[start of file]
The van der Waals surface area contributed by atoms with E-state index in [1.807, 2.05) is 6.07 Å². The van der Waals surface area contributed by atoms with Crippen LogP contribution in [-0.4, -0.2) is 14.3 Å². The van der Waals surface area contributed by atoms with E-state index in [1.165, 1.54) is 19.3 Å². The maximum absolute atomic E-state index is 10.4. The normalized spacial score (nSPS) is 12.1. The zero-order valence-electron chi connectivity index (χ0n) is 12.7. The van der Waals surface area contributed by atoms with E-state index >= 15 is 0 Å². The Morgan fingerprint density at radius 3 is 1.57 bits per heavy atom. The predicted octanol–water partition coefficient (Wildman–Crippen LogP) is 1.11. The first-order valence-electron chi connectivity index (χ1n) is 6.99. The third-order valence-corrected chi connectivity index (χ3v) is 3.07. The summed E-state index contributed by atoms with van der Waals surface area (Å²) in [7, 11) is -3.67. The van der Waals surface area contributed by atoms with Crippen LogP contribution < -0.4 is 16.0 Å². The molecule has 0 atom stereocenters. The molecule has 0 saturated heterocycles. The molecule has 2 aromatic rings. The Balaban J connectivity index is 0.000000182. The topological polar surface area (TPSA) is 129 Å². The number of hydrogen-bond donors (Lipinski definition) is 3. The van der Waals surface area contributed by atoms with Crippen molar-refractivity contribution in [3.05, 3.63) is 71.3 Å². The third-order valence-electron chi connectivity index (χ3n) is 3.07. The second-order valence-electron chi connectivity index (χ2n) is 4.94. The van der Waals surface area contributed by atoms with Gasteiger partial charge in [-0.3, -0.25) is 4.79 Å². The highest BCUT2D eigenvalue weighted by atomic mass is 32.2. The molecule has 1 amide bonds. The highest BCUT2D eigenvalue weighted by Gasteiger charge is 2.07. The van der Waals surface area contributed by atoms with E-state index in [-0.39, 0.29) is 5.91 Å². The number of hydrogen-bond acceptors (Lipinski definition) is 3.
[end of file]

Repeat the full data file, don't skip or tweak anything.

The van der Waals surface area contributed by atoms with E-state index in [1.807, 2.05) is 6.07 Å². The van der Waals surface area contributed by atoms with Crippen LogP contribution in [-0.4, -0.2) is 14.3 Å². The van der Waals surface area contributed by atoms with E-state index in [1.165, 1.54) is 19.3 Å². The maximum absolute atomic E-state index is 10.4. The normalized spacial score (nSPS) is 12.1. The zero-order valence-electron chi connectivity index (χ0n) is 12.7. The van der Waals surface area contributed by atoms with E-state index >= 15 is 0 Å². The Morgan fingerprint density at radius 3 is 1.57 bits per heavy atom. The predicted octanol–water partition coefficient (Wildman–Crippen LogP) is 1.11. The first-order valence-electron chi connectivity index (χ1n) is 6.99. The third-order valence-corrected chi connectivity index (χ3v) is 3.07. The summed E-state index contributed by atoms with van der Waals surface area (Å²) in [7, 11) is -3.67. The van der Waals surface area contributed by atoms with Crippen LogP contribution < -0.4 is 16.0 Å². The molecule has 0 atom stereocenters. The molecule has 0 saturated heterocycles. The molecule has 2 aromatic rings. The Balaban J connectivity index is 0.000000182. The topological polar surface area (TPSA) is 129 Å². The number of hydrogen-bond donors (Lipinski definition) is 3. The van der Waals surface area contributed by atoms with Crippen molar-refractivity contribution in [3.05, 3.63) is 71.3 Å². The third-order valence-electron chi connectivity index (χ3n) is 3.07. The second-order valence-electron chi connectivity index (χ2n) is 4.94. The van der Waals surface area contributed by atoms with Gasteiger partial charge in [-0.3, -0.25) is 4.79 Å². The highest BCUT2D eigenvalue weighted by atomic mass is 32.2. The molecule has 1 amide bonds. The highest BCUT2D eigenvalue weighted by Gasteiger charge is 2.07. The van der Waals surface area contributed by atoms with E-state index in [-0.39, 0.29) is 5.91 Å². The number of hydrogen-bond acceptors (Lipinski definition) is 3.